I have to wait my turn to have my photo taken with a large mural featuring Mayan, masked, and skeletal faces fanning out from a central, indigenous face. Currently, a fellow traveler is doing a photo shoot in front of the mural, and three other people are waiting in front of me to have their pictures taken with this arresting image. I am here with a group of transnational activists, artists, curators, students, researchers, and instructors. We have traveled to Chiapas, Mexico to participate in the Hemispheric Institute of Performance and Politics’ Art and Resistance course in San Cristóbal de las Casas. We are on a field trip to Oventic, one of the five caracoles, or autonomous municipalities, run by the Ejército Zapatista de Liberación Nacional (Zapatista Army of National Liberation, or EZLN). Located in the Chiapas highlands, Oventic is situated around a cement and gravel pathway that descends down a steep hillside. Buildings painted with bright murals reflecting Zapatista values line both sides of the pathway; many of these buildings are governmental, since Oventic is also the center for this particular caracol’s Junta del Buen Gobierno (Council of Good Government). At the bottom of the hill stretches an open stage area, which our Zapatista guides direct us away from in favor of the caracol’s school, a series of buildings with the center’s highest concentration of murals. It is here that I wait to have my picture taken in front of a mural representing multiple faces and identities.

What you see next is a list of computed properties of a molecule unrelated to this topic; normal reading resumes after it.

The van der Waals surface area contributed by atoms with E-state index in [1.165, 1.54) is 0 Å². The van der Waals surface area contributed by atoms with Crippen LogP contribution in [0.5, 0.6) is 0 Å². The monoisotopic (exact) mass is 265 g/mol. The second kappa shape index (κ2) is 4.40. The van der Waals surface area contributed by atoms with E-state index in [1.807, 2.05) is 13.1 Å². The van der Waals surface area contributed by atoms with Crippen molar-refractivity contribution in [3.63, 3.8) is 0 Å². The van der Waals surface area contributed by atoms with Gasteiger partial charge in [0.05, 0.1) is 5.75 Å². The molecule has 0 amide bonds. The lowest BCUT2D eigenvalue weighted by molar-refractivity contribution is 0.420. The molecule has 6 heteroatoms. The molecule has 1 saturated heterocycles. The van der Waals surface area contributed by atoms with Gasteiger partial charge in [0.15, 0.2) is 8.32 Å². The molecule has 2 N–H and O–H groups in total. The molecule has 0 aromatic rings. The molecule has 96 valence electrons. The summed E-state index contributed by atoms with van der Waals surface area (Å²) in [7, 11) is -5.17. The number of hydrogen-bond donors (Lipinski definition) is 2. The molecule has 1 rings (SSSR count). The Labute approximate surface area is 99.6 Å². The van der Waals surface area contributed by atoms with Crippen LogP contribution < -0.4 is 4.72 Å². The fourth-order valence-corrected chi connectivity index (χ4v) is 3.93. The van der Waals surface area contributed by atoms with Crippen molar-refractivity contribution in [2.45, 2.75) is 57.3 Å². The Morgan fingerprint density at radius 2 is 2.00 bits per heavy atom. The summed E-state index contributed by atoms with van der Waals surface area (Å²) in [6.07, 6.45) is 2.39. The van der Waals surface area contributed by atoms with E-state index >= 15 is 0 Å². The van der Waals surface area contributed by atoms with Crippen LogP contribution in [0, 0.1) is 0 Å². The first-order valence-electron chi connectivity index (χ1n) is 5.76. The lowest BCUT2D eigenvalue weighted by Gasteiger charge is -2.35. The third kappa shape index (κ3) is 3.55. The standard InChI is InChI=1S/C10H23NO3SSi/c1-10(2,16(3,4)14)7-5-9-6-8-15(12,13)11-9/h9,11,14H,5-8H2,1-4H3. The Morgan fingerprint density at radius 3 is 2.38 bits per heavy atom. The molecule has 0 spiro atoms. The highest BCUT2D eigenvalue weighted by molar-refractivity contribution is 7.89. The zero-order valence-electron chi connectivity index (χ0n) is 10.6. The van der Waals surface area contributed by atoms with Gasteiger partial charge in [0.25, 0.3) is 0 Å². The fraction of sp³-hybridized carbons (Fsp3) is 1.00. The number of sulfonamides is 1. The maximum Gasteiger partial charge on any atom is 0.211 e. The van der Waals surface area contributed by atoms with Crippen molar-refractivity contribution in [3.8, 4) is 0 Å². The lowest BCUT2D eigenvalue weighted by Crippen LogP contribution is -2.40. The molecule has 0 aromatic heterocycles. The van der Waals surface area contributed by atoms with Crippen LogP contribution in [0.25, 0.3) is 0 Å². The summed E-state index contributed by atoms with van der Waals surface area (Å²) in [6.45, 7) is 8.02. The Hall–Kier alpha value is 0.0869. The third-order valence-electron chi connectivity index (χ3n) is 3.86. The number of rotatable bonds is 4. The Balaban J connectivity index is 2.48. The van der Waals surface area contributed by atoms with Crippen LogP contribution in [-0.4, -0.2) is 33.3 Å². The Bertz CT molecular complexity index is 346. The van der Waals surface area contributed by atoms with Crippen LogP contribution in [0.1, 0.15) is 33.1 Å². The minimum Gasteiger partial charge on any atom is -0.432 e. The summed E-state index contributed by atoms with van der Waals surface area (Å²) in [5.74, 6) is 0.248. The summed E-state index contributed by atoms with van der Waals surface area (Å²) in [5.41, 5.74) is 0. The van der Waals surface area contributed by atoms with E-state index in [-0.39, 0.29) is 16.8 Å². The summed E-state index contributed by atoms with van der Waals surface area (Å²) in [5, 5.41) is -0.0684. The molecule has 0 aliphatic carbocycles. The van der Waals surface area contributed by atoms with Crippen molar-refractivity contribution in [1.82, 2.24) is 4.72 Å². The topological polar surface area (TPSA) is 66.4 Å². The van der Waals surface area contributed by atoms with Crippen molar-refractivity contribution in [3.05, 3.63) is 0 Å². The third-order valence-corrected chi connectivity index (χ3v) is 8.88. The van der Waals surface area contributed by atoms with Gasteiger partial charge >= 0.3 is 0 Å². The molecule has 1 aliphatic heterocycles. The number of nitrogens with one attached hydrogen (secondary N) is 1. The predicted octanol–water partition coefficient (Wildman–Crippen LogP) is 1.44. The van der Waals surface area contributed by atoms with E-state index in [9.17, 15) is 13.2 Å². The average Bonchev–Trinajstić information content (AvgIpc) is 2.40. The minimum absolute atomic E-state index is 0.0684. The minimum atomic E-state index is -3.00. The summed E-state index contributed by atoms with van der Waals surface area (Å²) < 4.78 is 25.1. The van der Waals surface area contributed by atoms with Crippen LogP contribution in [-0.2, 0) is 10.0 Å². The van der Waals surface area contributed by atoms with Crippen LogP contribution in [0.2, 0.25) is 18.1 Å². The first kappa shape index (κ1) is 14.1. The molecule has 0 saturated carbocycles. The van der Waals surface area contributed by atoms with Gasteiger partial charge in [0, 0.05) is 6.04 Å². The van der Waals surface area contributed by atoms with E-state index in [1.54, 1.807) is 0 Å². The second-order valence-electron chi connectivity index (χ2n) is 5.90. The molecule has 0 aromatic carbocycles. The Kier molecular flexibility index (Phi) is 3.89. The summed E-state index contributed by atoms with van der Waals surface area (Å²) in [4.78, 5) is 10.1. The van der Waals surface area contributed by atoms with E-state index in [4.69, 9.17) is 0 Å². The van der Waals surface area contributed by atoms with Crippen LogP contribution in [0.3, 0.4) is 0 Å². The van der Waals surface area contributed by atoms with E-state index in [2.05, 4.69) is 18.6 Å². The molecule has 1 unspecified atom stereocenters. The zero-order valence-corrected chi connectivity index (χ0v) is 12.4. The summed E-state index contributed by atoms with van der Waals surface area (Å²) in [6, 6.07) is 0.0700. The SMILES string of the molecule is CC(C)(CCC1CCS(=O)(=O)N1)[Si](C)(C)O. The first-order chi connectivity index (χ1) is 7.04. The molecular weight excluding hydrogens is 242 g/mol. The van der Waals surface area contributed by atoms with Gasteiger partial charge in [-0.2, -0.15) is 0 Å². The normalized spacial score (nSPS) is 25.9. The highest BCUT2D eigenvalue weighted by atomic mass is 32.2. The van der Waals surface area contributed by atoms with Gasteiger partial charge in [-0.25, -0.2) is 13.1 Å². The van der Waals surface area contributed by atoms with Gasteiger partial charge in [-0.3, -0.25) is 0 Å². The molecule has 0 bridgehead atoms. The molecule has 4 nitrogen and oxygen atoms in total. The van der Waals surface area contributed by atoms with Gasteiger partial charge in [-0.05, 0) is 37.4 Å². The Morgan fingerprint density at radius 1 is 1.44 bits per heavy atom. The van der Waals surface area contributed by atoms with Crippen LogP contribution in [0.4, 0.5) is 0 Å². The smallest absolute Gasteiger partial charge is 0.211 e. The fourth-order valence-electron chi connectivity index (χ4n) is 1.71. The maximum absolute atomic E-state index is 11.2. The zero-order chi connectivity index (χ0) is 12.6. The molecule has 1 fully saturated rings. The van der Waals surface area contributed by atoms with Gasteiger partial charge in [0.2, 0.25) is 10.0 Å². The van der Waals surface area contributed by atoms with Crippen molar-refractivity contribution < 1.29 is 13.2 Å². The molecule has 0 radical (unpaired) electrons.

This paper examines how Oventic engages with tourism so that visitors come into contact with and even come to embody Zapatista formulations of difference and multiplicity. How do the practices of travel, tourism, and photography interpellate and regulate identities within indigenous spaces such as Oventic? What does it mean to be a tourist, versus a traveler, when interacting with these spaces? How do indigenous communities intervene in and co-opt transnational discourses and mobilities? I argue that the Zapatistas are aware of the long histories of travel and tourism to and within Chiapas and thus use tourism as a tool to communicate and mediate their rhetoric and representations. Zapatistas therefore solicit tourist encounters and produce autoethnographic displays that fall outside of traditional—colonial, western, Mexican—representations of indigeneity. Specifically, I read one such autoethnographic display, the aforementioned mural, as a representation that employs a Zapatista rhetoric of difference and paradox in order to split subjectivity. Captured through the performance of photography, or photo-taking, this mural makes manifest the differentiations within and between Zapatista, indigenous, Mexican, and tourist identities while it simultaneously fractures the tourist self into multiple parts.